# On the Sustainability of Shared Mobility Since COVID-19: From Socially Structured to Social Bubble Vanpooling

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## Abstract

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## 1. Introduction

## 2. Public Transport, Shared Mobility, and the Spread of COVID-19

- (1)
- as a vector that facilitates the spread of communicable diseases from one place to another (mobility as a vector) [27]. Communicable diseases spread over space when infectious persons move (using transportation modes) from one location to another, where they might infect other persons.
- (2)
- as an environment (transportation means and settings) where people are confined, crowded, and might become infected (mobility as an activity) [28].

## 3. From Socially Structured Vanpooling to Social Bubble Vanpooling

#### 3.1. Social Bubbles of Riders

#### 3.2. Spatio-Temporal Pooling Phase

- For each pair of clusters ${C}_{i}$ and ${C}_{j}$, compute$$\begin{array}{c}d({C}_{i},{C}_{j}){\omega}_{s}=\left[{\left(\sum _{i=1}^{|{C}_{i}|}\frac{Lo{n}_{i}}{|{C}_{i}|}-\sum _{j=1}^{|{C}_{j}|}\frac{Lo{n}_{j}}{|{C}_{j}|}\right)}^{2}+\right.{\left.{\left(\sum _{i=1}^{|{C}_{i}|}\frac{La{t}_{i}}{|{C}_{i}|}-\sum _{j=1}^{|{C}_{j}|}\frac{La{t}_{j}}{|{C}_{j}|}\right)}^{2}\right]}^{\frac{1}{2}}\hfill \\ \hfill +{\omega}_{t}max({\tau}_{max}^{i}-{\tau}_{min}^{j},{\tau}_{max}^{j}-{\tau}_{min}^{i})\end{array}$$
- Two clusters ${C}_{i}$ and ${C}_{j}$ are merged if:$$d({C}_{i},{C}_{j})\le {d}_{max},$$

#### 3.3. Social Bubble Pooling Phase

- Commuter i is a relative of commuter j (${\lambda}_{i\to j}+=s$).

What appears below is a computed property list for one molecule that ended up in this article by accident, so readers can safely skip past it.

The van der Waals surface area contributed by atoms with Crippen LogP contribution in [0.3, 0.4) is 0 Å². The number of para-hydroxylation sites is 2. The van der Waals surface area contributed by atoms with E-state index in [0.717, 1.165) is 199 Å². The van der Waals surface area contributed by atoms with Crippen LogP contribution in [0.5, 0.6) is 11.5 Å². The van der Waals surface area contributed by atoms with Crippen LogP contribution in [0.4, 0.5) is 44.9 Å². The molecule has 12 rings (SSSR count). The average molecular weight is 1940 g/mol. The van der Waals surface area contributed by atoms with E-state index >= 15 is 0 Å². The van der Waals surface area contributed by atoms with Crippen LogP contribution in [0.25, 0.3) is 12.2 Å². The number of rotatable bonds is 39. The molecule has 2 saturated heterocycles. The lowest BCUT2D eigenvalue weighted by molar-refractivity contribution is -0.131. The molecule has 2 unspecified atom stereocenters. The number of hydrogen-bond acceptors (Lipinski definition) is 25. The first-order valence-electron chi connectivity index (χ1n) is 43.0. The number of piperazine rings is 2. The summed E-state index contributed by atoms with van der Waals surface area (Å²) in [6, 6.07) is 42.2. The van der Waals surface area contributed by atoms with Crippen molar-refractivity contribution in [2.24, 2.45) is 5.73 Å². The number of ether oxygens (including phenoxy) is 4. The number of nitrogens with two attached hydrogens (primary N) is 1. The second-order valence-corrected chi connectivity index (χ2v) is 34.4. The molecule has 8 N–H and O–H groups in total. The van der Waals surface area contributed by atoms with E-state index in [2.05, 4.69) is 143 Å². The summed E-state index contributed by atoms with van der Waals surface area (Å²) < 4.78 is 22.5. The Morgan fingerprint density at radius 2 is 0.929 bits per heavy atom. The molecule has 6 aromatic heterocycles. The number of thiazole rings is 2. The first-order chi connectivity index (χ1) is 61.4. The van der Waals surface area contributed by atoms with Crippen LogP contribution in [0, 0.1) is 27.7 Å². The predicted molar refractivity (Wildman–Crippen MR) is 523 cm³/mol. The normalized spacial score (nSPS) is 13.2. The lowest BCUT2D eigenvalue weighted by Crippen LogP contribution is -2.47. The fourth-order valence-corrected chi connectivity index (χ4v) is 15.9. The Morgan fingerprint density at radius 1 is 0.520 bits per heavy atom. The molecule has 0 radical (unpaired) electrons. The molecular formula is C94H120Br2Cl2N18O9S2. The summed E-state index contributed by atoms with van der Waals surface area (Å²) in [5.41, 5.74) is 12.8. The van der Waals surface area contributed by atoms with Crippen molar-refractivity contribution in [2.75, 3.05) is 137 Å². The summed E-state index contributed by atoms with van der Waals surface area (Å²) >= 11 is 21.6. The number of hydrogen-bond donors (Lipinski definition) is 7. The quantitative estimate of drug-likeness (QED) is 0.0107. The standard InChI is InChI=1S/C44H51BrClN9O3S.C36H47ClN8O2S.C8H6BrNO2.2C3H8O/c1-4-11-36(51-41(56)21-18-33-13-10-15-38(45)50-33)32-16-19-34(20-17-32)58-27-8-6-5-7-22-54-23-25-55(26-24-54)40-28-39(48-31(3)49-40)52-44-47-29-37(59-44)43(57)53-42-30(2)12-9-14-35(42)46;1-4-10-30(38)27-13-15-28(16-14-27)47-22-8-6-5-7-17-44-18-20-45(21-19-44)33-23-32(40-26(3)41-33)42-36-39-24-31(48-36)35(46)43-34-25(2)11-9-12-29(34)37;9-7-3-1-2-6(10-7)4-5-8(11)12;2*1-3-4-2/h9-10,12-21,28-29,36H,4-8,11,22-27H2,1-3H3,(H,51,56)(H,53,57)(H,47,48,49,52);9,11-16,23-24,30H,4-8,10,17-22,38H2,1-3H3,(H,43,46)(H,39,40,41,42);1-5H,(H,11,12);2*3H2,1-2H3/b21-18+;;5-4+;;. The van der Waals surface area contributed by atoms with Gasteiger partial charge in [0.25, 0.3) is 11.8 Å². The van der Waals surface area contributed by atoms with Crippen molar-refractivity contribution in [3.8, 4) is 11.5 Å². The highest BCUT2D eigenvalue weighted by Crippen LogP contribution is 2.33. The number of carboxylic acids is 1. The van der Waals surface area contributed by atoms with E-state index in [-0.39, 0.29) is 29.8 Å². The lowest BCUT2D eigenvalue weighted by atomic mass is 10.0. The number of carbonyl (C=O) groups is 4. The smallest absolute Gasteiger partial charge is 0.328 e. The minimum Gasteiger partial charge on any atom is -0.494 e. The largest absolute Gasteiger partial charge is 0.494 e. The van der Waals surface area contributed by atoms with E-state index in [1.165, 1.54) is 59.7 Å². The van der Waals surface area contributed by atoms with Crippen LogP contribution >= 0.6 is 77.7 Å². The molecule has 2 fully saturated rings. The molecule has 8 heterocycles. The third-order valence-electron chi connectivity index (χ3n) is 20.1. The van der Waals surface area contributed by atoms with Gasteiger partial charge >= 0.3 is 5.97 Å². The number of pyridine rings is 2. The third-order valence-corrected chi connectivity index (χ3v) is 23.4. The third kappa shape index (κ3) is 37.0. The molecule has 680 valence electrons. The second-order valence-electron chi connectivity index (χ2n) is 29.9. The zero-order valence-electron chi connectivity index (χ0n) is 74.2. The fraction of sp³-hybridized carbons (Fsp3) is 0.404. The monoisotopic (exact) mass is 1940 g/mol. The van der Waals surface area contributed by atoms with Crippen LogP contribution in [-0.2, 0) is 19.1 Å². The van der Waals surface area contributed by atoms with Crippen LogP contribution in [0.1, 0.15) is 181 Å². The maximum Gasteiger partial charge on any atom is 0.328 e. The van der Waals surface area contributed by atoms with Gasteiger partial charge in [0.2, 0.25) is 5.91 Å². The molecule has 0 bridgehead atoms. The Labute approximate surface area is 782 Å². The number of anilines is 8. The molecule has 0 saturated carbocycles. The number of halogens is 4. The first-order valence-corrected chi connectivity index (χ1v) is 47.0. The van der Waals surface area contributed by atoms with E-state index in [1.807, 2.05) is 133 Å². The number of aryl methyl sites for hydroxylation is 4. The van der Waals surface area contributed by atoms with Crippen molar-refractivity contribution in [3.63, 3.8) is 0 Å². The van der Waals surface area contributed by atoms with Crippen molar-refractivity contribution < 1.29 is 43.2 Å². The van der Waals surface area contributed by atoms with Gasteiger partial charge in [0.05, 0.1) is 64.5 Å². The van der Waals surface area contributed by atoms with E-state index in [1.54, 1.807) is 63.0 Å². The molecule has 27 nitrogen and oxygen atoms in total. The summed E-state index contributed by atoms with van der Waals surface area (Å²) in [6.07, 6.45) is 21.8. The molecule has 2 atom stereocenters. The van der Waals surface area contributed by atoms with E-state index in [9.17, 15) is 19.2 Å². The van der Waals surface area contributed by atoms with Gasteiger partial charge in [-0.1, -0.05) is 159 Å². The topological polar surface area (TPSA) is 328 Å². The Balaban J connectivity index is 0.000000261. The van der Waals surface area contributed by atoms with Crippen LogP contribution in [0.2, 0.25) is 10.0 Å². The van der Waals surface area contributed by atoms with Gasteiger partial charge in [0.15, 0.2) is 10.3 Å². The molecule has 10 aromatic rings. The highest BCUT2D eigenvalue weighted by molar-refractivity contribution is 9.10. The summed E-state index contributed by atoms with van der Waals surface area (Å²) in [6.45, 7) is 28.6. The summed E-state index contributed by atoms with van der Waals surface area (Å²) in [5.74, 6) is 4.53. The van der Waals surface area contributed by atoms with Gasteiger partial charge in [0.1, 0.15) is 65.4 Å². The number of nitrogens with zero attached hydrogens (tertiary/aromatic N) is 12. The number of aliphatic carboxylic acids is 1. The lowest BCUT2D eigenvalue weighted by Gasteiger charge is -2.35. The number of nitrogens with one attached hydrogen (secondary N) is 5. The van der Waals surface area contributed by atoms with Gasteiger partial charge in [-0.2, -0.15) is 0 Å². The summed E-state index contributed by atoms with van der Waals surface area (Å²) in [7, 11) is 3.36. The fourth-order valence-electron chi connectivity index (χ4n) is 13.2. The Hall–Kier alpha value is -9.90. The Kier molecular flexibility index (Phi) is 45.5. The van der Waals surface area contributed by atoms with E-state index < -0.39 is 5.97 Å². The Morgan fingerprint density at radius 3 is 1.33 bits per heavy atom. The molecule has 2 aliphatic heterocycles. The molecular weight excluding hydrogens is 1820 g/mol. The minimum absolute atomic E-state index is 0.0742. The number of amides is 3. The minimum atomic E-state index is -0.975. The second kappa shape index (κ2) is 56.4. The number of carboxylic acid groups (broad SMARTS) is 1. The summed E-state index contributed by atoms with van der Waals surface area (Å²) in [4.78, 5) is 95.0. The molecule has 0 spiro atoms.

- Commuter i works with commuter j (${\lambda}_{i\to j}+=w$).
- Commuter i follows commuter j on social networks (${\lambda}_{i\to j}+=l$).
- Commuter i has blocked j on social networks (${\lambda}_{i\to j}-=l$).
- Commuter i has expressly declined a ride share with j (${\lambda}_{i\to j}-=l$).

**Remark 1.**

#### 3.4. Operating Cost of Pandemic-Resilient Pooling

**Remark 2.**

**The cost of not being flexible:**

**Infection incidence:**the probability ${p}_{i}$ can be calculated using a disease spread model whenever contact tracing is implemented. Otherwise, we estimate an overall probability of infection incidence p, such that $\forall i,{p}_{i}=p$. p is merely calculated based on the number of susceptible people in the population of interest.

## 4. Simulation-Based Experiments

#### 4.1. Epidemiological Model

- During any day of the simulation, commuters can be either susceptible, exposed, recovered, asymptomatic infectious, pre-symptomatic infectious, or symptomatic infectious (to reflect the case of travelers who develop mild symptoms and not tested but still commute and do not comply to self-isolation instructions).
- Commuters who are asymptomatic infectious, pre-symptomatic infectious, and symptomatic infectious spread the disease over susceptible commuters with different transmission levels.
- Isolated or quarantined commuters temporarily cannot travel until they are recovered (or test negative after the quarantine period in which case they become susceptible), which means that pools with isolated or quarantined commuters may need to be updated to find new commuters (according to the flexible re-pooling scheme presented in Section 3.4).
- Recovered commuters need to resume their travel activity and need to either join their initial pools or join a new pool.
- Deceased commuters are permanently removed and their initial pools may need to be updated.
- The same model applies for drivers who can be infectious/become infected. In the simulation we assume that isolated or quarantined drivers will be replaced by new ones, which means that buses are still available for commuting.
- In case the driver or a member of a pool tests positive, the driver and all the pool members are quarantined and the bus may be used for a different pool of commuters.